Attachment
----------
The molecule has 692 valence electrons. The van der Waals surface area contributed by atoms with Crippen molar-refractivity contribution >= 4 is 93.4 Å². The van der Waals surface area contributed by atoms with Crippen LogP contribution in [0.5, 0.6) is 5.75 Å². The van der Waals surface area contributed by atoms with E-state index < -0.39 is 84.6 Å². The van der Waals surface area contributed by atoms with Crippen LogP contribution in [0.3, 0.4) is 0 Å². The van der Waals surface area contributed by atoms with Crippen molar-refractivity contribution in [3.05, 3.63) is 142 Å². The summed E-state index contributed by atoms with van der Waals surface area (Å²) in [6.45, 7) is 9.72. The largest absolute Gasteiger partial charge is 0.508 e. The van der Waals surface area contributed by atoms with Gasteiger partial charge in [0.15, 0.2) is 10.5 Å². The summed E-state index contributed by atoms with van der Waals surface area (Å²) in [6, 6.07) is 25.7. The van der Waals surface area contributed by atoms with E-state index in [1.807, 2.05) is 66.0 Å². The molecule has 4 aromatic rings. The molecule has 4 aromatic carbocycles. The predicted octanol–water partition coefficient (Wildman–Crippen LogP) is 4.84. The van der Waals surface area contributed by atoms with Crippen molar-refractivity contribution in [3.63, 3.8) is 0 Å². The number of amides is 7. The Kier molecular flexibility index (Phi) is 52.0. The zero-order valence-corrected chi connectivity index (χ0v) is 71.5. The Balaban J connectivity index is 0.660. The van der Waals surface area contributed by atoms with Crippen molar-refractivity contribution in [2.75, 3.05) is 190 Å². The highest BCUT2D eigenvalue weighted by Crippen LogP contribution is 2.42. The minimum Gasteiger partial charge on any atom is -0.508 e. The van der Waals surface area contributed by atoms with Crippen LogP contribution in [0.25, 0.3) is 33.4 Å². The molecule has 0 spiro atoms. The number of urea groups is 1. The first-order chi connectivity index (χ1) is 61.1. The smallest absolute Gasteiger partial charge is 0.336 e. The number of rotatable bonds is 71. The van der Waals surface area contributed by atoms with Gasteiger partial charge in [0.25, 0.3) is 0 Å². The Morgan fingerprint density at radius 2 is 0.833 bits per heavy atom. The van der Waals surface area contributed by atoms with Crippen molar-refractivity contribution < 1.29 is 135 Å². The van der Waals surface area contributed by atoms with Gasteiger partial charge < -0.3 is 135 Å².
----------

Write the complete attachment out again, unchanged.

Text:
The molecule has 692 valence electrons. The van der Waals surface area contributed by atoms with Crippen molar-refractivity contribution >= 4 is 93.4 Å². The van der Waals surface area contributed by atoms with Crippen LogP contribution in [0.5, 0.6) is 5.75 Å². The van der Waals surface area contributed by atoms with E-state index < -0.39 is 84.6 Å². The van der Waals surface area contributed by atoms with Crippen LogP contribution in [0.3, 0.4) is 0 Å². The van der Waals surface area contributed by atoms with Crippen molar-refractivity contribution in [3.05, 3.63) is 142 Å². The summed E-state index contributed by atoms with van der Waals surface area (Å²) in [6.45, 7) is 9.72. The largest absolute Gasteiger partial charge is 0.508 e. The van der Waals surface area contributed by atoms with Gasteiger partial charge in [0.15, 0.2) is 10.5 Å². The summed E-state index contributed by atoms with van der Waals surface area (Å²) in [6, 6.07) is 25.7. The van der Waals surface area contributed by atoms with E-state index in [1.807, 2.05) is 66.0 Å². The molecule has 4 aromatic rings. The molecule has 4 aromatic carbocycles. The predicted octanol–water partition coefficient (Wildman–Crippen LogP) is 4.84. The van der Waals surface area contributed by atoms with Crippen molar-refractivity contribution in [3.63, 3.8) is 0 Å². The number of amides is 7. The Kier molecular flexibility index (Phi) is 52.0. The zero-order valence-corrected chi connectivity index (χ0v) is 71.5. The Balaban J connectivity index is 0.660. The van der Waals surface area contributed by atoms with Crippen molar-refractivity contribution in [2.75, 3.05) is 190 Å². The highest BCUT2D eigenvalue weighted by Crippen LogP contribution is 2.42. The minimum Gasteiger partial charge on any atom is -0.508 e. The van der Waals surface area contributed by atoms with Crippen LogP contribution in [0.25, 0.3) is 33.4 Å². The molecule has 0 spiro atoms. The number of urea groups is 1. The first-order chi connectivity index (χ1) is 61.1. The smallest absolute Gasteiger partial charge is 0.336 e. The number of rotatable bonds is 71. The van der Waals surface area contributed by atoms with Gasteiger partial charge in [0.25, 0.3) is 0 Å². The Morgan fingerprint density at radius 2 is 0.833 bits per heavy atom. The van der Waals surface area contributed by atoms with Crippen molar-refractivity contribution < 1.29 is 135 Å². The van der Waals surface area contributed by atoms with Gasteiger partial charge < -0.3 is 135 Å².